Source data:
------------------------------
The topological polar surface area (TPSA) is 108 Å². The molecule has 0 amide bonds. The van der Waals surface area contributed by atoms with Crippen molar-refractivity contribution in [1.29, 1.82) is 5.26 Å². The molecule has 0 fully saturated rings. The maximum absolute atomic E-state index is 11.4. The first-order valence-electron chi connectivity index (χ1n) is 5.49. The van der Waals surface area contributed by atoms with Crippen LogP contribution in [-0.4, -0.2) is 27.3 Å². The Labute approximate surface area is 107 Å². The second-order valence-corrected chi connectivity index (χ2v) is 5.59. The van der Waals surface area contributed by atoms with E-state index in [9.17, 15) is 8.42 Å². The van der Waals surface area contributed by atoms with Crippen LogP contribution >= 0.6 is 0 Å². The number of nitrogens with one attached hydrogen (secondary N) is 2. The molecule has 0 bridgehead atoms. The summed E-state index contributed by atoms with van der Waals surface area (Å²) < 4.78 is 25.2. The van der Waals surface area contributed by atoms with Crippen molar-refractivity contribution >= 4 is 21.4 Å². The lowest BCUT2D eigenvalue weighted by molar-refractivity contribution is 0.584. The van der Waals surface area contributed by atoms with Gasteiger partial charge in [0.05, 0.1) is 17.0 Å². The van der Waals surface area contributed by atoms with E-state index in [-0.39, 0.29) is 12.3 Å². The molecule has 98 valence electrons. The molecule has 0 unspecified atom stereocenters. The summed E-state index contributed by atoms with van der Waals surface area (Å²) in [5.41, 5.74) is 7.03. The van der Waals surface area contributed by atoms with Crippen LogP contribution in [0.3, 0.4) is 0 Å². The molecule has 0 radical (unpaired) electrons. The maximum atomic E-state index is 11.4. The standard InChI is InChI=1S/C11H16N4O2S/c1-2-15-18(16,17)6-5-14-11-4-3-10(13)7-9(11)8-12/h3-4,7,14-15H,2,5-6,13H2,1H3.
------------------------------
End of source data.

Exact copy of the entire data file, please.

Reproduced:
The topological polar surface area (TPSA) is 108 Å². The molecule has 0 amide bonds. The van der Waals surface area contributed by atoms with Crippen molar-refractivity contribution in [1.29, 1.82) is 5.26 Å². The molecule has 0 fully saturated rings. The maximum absolute atomic E-state index is 11.4. The first-order valence-electron chi connectivity index (χ1n) is 5.49. The van der Waals surface area contributed by atoms with Crippen LogP contribution in [-0.4, -0.2) is 27.3 Å². The Labute approximate surface area is 107 Å². The second-order valence-corrected chi connectivity index (χ2v) is 5.59. The van der Waals surface area contributed by atoms with E-state index in [9.17, 15) is 8.42 Å². The van der Waals surface area contributed by atoms with Crippen LogP contribution >= 0.6 is 0 Å². The number of nitrogens with one attached hydrogen (secondary N) is 2. The molecule has 0 bridgehead atoms. The summed E-state index contributed by atoms with van der Waals surface area (Å²) < 4.78 is 25.2. The van der Waals surface area contributed by atoms with Crippen molar-refractivity contribution >= 4 is 21.4 Å². The lowest BCUT2D eigenvalue weighted by molar-refractivity contribution is 0.584. The van der Waals surface area contributed by atoms with Gasteiger partial charge in [0.05, 0.1) is 17.0 Å². The van der Waals surface area contributed by atoms with E-state index in [-0.39, 0.29) is 12.3 Å². The molecule has 98 valence electrons. The molecule has 0 unspecified atom stereocenters. The summed E-state index contributed by atoms with van der Waals surface area (Å²) in [5.41, 5.74) is 7.03. The van der Waals surface area contributed by atoms with Crippen LogP contribution in [0.3, 0.4) is 0 Å². The molecule has 0 radical (unpaired) electrons. The maximum atomic E-state index is 11.4. The standard InChI is InChI=1S/C11H16N4O2S/c1-2-15-18(16,17)6-5-14-11-4-3-10(13)7-9(11)8-12/h3-4,7,14-15H,2,5-6,13H2,1H3.